It is obvious that the sevenfold distribution of these passages (with some corruptions, changes and additions) is based on three elements: a) the cosmic triad; b) the world of Varuṇa, i.e. the waters as the fourth item of the classifications discussed above, here differentiated in order to obtain sevenfoldness: nocturnal waters, moon, death and its most well-known representative: hunger; c) release from repeated dying, the world of Brahman, which transcends the day-situation (1–3) and the night-situation (4–6) and means eternity. It is significant that JB 3, 341 ff. places Kāma together with Hunger and Death in the sphere of non-release below Suvar and Nāka (= Brahman, or Brahman and Nāka, in the other versions).

In this classification the threefoldly differentiated fourth position (Varuṇa, Death, Hunger) does not refer to spatial totality. In fact, Brahman is the absolute totality here. The nocturnal aspect and the waters are represented by Varuṇa.32 The main emphasis falls on death,33 the aspect of the nether world. Again spatial superposition hardly plays a role.

The moon is also frequently associated with death.34 This may refer to the nocturnal situation and the underworld rather than to the fact that the moon as a celestial body should be the abode of the deceased. ChU 4, 12, 1 connects the Anvāhāryapacana fire (i.e. the Dakṣiṇāgni, the symbol of nether world and death) with waters, regions, stars and moon, i.e. with the fourth classificatory item. AB 3, 15 equates the Anuṣṭubh, the fourth item, with the paramā parāvat, which elsewhere is also associated with death and underworld.35 This Anuṣṭubh is also equated with the waters (ŚāṅkhB 24, 4), with the night (AB 4, 6) and with Varuṇa (TB 1, 7, 10, 4) and at the same time with satyānṛta. Cf. ŚB 7, 4, 1, 6 (ā́pas = satyám) and ŚāṅkhB 3, 1 (the moon is devasatyam). So death, night, moon, waters, Varuṇa and ṛta/satyam belong together in fourth position.36

Finally I would discuss a passage in ṢaḍvB and JB, which may shed some light on the connection between the fourth position and the subterranean waters. It deals with the Dhurs, particular modifications applied in the singing of the first six Gāyatrī verses of the Out-of-doors laud (Bahiṣpavamāna). The first verse is the so-called Retasyā (the verse of seed); the second and following are so modified as to become a Gāyatrī, Triṣṭubh, Jagatī, etc. The text correlates metres, cosmic entities and vital powers.

ṢaḍvB 2, 1, 9–30 has the following fivefold distribution (after the Retasyā):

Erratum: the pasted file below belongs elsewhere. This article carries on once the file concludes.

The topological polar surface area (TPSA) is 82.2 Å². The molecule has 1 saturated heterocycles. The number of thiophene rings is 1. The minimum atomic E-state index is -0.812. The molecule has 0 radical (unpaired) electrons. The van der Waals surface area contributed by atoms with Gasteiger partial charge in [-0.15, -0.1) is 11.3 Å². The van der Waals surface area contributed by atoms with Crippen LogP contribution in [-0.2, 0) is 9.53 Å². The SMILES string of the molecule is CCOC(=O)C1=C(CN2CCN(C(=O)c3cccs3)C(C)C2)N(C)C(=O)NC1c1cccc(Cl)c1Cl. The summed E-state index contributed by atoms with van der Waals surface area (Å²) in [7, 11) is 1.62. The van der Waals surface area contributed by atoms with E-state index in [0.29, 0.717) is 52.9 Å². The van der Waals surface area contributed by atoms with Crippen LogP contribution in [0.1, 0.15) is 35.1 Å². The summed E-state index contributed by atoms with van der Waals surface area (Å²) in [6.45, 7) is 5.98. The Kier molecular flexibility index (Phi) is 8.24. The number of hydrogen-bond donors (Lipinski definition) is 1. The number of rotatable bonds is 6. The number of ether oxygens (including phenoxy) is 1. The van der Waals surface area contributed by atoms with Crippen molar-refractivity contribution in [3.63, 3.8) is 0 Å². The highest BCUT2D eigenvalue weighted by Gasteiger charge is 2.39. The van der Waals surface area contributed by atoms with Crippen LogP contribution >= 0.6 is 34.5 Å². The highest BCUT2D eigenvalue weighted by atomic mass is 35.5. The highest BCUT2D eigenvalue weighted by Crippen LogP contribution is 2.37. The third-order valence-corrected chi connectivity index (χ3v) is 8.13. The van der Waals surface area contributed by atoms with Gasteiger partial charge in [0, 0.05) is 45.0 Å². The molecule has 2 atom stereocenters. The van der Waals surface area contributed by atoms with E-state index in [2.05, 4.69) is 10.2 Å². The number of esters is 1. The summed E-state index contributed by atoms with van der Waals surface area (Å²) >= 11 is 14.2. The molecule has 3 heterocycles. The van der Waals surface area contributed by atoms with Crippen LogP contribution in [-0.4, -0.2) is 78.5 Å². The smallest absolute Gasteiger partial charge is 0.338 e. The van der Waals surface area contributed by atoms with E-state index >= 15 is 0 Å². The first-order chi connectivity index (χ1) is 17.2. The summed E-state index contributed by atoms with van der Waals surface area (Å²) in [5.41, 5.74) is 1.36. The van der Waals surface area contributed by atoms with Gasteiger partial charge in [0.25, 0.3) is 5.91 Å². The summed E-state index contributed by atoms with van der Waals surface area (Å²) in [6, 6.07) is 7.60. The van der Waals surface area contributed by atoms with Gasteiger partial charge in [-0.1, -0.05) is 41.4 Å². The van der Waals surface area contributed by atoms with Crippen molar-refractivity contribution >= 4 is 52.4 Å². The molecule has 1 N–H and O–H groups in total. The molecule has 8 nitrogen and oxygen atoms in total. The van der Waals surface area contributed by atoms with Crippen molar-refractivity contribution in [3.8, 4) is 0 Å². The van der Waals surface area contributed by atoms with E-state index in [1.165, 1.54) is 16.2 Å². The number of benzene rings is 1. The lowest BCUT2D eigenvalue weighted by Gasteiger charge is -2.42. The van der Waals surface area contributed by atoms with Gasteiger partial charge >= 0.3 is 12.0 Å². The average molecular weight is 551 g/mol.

1)

Gāyatrī

– Agni

– earth

2)

Triṣṭubh

– Indra

– atmosphere

3)

Jagatī

– Sūrya

– heaven

4)

Anuṣṭubh

– Prajāpati

idaṁ sarvam

5)

Paṅkti

– Soma

– regions and seasons37

With regard to the vital powers the cosmic triad is associated with prāṇāpāna (1), cakṣus (2) and śrotram (3) and at first the fourth and fifth items are left out of account. Later on (ṢaḍvB 2, 2, 8–13) vāc38 and samānodāna are included as fourth and fifth. In this way five metres are equated with four vital powers (prāṇa being differentiated into four airs). The point is that the Retasyā verse, which stands outside the usual classification and here precedes the Gāyatrī, had to be included. This Retasyā now became associated with the usual fifth vital power: manas. The latter is elsewhere equated with the moon39 and Prajāpati, with waters and totality or indistinctness, i.e. with the nocturnal situation and totality, the symbols of the fourth or fifth position in the classifications.

The Retasyā verse, the first verse, is not only connected with manas, but also with Prajāpati and idaṁ sarvam by ṢaḍvB. This means that the position before and under the Gāyatrī, under Agni and under the earth, i.e. the underworld, symbolized by the Retasyā, is put on a level with the fourth position of the usual classifications by ṢaḍvB. Both Retasyā and Anuṣṭubh represent Prajāpati and idaṁ sarvam, i.e. totality, here. Subterranean sphere and the fourth position (in this passage only implying totality) seem to be interchangeable.

The parallel JB 1, 102 equates four vital powers with four metres and four cosmic spheres. The fifth metre, the Paṅkti, is not associatied with a vital power; the equation of Retasyā and manas, to be expected on account of ṢaḍvB, is missing. However, JB 1, 270, dealing with the same subject, mentions all the five vital powers. Here, indeed, manas becomes associated with the Retasyā. Now it is interesting that its corresponding cosmic sphere is the waters, which here replace idaṁ sarvam of the ṢaḍvB.